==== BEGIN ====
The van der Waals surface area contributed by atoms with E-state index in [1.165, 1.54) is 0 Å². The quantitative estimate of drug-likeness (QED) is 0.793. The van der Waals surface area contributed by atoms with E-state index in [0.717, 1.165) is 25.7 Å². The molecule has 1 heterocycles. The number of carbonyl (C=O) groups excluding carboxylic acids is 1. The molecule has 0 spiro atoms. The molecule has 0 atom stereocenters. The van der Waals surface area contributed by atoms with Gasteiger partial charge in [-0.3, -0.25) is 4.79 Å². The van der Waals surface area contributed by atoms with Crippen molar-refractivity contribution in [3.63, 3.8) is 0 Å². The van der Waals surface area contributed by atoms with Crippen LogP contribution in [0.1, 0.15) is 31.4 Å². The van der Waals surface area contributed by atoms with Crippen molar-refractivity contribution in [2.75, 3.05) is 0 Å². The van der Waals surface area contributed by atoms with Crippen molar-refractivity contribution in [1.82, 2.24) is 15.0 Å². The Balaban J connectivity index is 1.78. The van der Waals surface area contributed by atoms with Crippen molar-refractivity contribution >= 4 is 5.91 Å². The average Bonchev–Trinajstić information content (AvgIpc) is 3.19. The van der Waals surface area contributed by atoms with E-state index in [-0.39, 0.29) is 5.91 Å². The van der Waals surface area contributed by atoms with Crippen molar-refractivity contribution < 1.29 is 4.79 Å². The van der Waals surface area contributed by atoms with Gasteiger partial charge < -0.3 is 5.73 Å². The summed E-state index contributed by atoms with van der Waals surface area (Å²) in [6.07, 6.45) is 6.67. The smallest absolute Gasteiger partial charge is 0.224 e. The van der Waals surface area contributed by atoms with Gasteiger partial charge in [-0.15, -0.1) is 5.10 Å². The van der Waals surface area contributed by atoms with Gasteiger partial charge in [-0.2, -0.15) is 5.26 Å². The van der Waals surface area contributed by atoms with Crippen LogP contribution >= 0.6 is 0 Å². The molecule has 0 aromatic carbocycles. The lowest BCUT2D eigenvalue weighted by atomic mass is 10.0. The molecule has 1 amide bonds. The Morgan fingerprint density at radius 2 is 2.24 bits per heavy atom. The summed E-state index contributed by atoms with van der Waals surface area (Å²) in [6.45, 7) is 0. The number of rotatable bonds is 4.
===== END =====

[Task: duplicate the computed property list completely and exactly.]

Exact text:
The van der Waals surface area contributed by atoms with E-state index in [1.165, 1.54) is 0 Å². The quantitative estimate of drug-likeness (QED) is 0.793. The van der Waals surface area contributed by atoms with E-state index in [0.717, 1.165) is 25.7 Å². The molecule has 1 heterocycles. The number of carbonyl (C=O) groups excluding carboxylic acids is 1. The molecule has 0 spiro atoms. The molecule has 0 atom stereocenters. The van der Waals surface area contributed by atoms with Gasteiger partial charge in [-0.3, -0.25) is 4.79 Å². The van der Waals surface area contributed by atoms with Crippen molar-refractivity contribution in [3.63, 3.8) is 0 Å². The van der Waals surface area contributed by atoms with Crippen LogP contribution in [0.1, 0.15) is 31.4 Å². The van der Waals surface area contributed by atoms with Crippen molar-refractivity contribution in [2.75, 3.05) is 0 Å². The van der Waals surface area contributed by atoms with Crippen molar-refractivity contribution in [1.82, 2.24) is 15.0 Å². The Balaban J connectivity index is 1.78. The van der Waals surface area contributed by atoms with Crippen molar-refractivity contribution >= 4 is 5.91 Å². The average Bonchev–Trinajstić information content (AvgIpc) is 3.19. The van der Waals surface area contributed by atoms with E-state index in [-0.39, 0.29) is 5.91 Å². The van der Waals surface area contributed by atoms with Crippen molar-refractivity contribution < 1.29 is 4.79 Å². The van der Waals surface area contributed by atoms with Gasteiger partial charge < -0.3 is 5.73 Å². The summed E-state index contributed by atoms with van der Waals surface area (Å²) in [6.07, 6.45) is 6.67. The smallest absolute Gasteiger partial charge is 0.224 e. The van der Waals surface area contributed by atoms with Gasteiger partial charge in [-0.15, -0.1) is 5.10 Å². The van der Waals surface area contributed by atoms with Gasteiger partial charge in [-0.2, -0.15) is 5.26 Å². The van der Waals surface area contributed by atoms with Crippen LogP contribution >= 0.6 is 0 Å². The molecule has 0 aromatic carbocycles. The lowest BCUT2D eigenvalue weighted by atomic mass is 10.0. The molecule has 1 amide bonds. The Morgan fingerprint density at radius 2 is 2.24 bits per heavy atom. The summed E-state index contributed by atoms with van der Waals surface area (Å²) in [6.45, 7) is 0. The number of rotatable bonds is 4.